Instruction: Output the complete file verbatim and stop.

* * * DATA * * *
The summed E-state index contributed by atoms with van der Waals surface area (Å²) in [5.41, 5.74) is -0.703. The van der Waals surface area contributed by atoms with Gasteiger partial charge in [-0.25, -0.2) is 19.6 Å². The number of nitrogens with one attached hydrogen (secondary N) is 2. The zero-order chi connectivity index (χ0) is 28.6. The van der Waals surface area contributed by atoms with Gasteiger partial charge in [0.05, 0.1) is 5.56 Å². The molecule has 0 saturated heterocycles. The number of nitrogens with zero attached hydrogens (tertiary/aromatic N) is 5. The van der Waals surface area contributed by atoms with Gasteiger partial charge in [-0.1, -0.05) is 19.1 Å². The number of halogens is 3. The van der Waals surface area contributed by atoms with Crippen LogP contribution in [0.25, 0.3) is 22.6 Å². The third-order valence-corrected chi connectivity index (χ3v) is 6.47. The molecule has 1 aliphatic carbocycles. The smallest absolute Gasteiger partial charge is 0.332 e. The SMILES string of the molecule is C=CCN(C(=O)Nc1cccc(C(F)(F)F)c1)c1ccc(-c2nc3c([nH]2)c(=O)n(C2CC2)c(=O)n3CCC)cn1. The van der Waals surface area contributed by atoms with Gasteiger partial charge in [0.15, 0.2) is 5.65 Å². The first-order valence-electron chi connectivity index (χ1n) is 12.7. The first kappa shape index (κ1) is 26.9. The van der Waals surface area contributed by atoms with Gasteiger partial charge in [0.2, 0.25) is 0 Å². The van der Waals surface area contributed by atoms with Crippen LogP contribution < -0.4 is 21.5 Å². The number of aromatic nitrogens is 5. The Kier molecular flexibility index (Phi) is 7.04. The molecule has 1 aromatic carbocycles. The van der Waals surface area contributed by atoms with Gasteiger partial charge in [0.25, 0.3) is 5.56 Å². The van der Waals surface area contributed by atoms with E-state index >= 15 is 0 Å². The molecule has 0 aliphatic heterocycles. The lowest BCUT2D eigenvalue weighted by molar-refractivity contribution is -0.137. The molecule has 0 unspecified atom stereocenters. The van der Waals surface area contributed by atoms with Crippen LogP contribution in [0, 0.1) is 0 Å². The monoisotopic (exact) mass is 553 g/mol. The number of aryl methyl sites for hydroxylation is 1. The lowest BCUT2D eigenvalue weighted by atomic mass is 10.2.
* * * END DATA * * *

The summed E-state index contributed by atoms with van der Waals surface area (Å²) in [5.41, 5.74) is -0.703. The van der Waals surface area contributed by atoms with Gasteiger partial charge in [-0.25, -0.2) is 19.6 Å². The number of nitrogens with one attached hydrogen (secondary N) is 2. The zero-order chi connectivity index (χ0) is 28.6. The van der Waals surface area contributed by atoms with Gasteiger partial charge in [0.05, 0.1) is 5.56 Å². The molecule has 0 saturated heterocycles. The number of nitrogens with zero attached hydrogens (tertiary/aromatic N) is 5. The van der Waals surface area contributed by atoms with Gasteiger partial charge in [-0.1, -0.05) is 19.1 Å². The number of halogens is 3. The van der Waals surface area contributed by atoms with Crippen LogP contribution in [0.25, 0.3) is 22.6 Å². The third-order valence-corrected chi connectivity index (χ3v) is 6.47. The molecule has 1 aliphatic carbocycles. The smallest absolute Gasteiger partial charge is 0.332 e. The SMILES string of the molecule is C=CCN(C(=O)Nc1cccc(C(F)(F)F)c1)c1ccc(-c2nc3c([nH]2)c(=O)n(C2CC2)c(=O)n3CCC)cn1. The van der Waals surface area contributed by atoms with Gasteiger partial charge in [0.15, 0.2) is 5.65 Å². The first-order valence-electron chi connectivity index (χ1n) is 12.7. The first kappa shape index (κ1) is 26.9. The van der Waals surface area contributed by atoms with Gasteiger partial charge in [0.2, 0.25) is 0 Å². The van der Waals surface area contributed by atoms with Crippen LogP contribution < -0.4 is 21.5 Å². The number of aromatic nitrogens is 5. The Kier molecular flexibility index (Phi) is 7.04. The molecule has 1 aromatic carbocycles. The van der Waals surface area contributed by atoms with Gasteiger partial charge in [0.25, 0.3) is 5.56 Å². The van der Waals surface area contributed by atoms with E-state index >= 15 is 0 Å². The molecule has 0 aliphatic heterocycles. The lowest BCUT2D eigenvalue weighted by molar-refractivity contribution is -0.137. The molecule has 0 unspecified atom stereocenters. The van der Waals surface area contributed by atoms with Crippen LogP contribution in [0, 0.1) is 0 Å². The monoisotopic (exact) mass is 553 g/mol. The number of aryl methyl sites for hydroxylation is 1. The lowest BCUT2D eigenvalue weighted by atomic mass is 10.2.